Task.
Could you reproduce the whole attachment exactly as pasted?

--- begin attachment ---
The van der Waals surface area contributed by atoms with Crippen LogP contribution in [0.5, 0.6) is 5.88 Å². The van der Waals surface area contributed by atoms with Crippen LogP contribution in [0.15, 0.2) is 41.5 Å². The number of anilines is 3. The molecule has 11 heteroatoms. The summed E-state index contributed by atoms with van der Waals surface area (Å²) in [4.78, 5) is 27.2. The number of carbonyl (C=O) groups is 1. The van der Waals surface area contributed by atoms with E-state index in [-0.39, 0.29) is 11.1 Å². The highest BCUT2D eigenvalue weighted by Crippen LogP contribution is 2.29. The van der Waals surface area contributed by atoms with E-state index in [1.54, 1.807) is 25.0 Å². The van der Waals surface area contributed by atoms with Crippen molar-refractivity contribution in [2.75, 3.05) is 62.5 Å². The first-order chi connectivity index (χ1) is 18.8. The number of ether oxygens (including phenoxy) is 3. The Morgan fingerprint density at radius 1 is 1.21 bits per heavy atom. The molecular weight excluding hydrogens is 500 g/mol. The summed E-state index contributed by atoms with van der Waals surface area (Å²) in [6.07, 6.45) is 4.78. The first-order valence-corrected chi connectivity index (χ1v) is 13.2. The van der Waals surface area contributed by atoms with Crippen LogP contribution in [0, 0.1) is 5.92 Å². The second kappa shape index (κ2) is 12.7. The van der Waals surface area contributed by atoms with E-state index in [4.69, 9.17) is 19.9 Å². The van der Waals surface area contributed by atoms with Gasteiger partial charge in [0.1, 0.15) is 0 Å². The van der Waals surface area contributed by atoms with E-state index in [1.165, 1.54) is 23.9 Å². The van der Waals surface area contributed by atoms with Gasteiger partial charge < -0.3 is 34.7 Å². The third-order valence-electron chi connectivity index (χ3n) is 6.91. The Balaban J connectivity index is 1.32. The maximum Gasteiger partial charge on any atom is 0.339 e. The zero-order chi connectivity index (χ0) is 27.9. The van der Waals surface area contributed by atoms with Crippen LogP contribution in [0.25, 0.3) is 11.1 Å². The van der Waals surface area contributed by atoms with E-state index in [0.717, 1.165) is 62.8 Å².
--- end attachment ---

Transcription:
The van der Waals surface area contributed by atoms with Crippen LogP contribution in [0.5, 0.6) is 5.88 Å². The van der Waals surface area contributed by atoms with Crippen LogP contribution in [0.15, 0.2) is 41.5 Å². The number of anilines is 3. The molecule has 11 heteroatoms. The summed E-state index contributed by atoms with van der Waals surface area (Å²) in [4.78, 5) is 27.2. The number of carbonyl (C=O) groups is 1. The van der Waals surface area contributed by atoms with E-state index in [-0.39, 0.29) is 11.1 Å². The highest BCUT2D eigenvalue weighted by Crippen LogP contribution is 2.29. The van der Waals surface area contributed by atoms with E-state index in [1.54, 1.807) is 25.0 Å². The van der Waals surface area contributed by atoms with Crippen molar-refractivity contribution in [2.75, 3.05) is 62.5 Å². The first-order chi connectivity index (χ1) is 18.8. The number of ether oxygens (including phenoxy) is 3. The Morgan fingerprint density at radius 1 is 1.21 bits per heavy atom. The molecular weight excluding hydrogens is 500 g/mol. The summed E-state index contributed by atoms with van der Waals surface area (Å²) in [6.07, 6.45) is 4.78. The first-order valence-corrected chi connectivity index (χ1v) is 13.2. The van der Waals surface area contributed by atoms with Crippen LogP contribution in [0, 0.1) is 5.92 Å². The second kappa shape index (κ2) is 12.7. The van der Waals surface area contributed by atoms with E-state index in [4.69, 9.17) is 19.9 Å². The van der Waals surface area contributed by atoms with Gasteiger partial charge in [0.1, 0.15) is 0 Å². The van der Waals surface area contributed by atoms with E-state index in [1.165, 1.54) is 23.9 Å². The van der Waals surface area contributed by atoms with Gasteiger partial charge < -0.3 is 34.7 Å². The third-order valence-electron chi connectivity index (χ3n) is 6.91. The Balaban J connectivity index is 1.32. The maximum Gasteiger partial charge on any atom is 0.339 e. The zero-order chi connectivity index (χ0) is 27.9. The van der Waals surface area contributed by atoms with Crippen LogP contribution in [0.25, 0.3) is 11.1 Å². The van der Waals surface area contributed by atoms with E-state index in [0.717, 1.165) is 62.8 Å².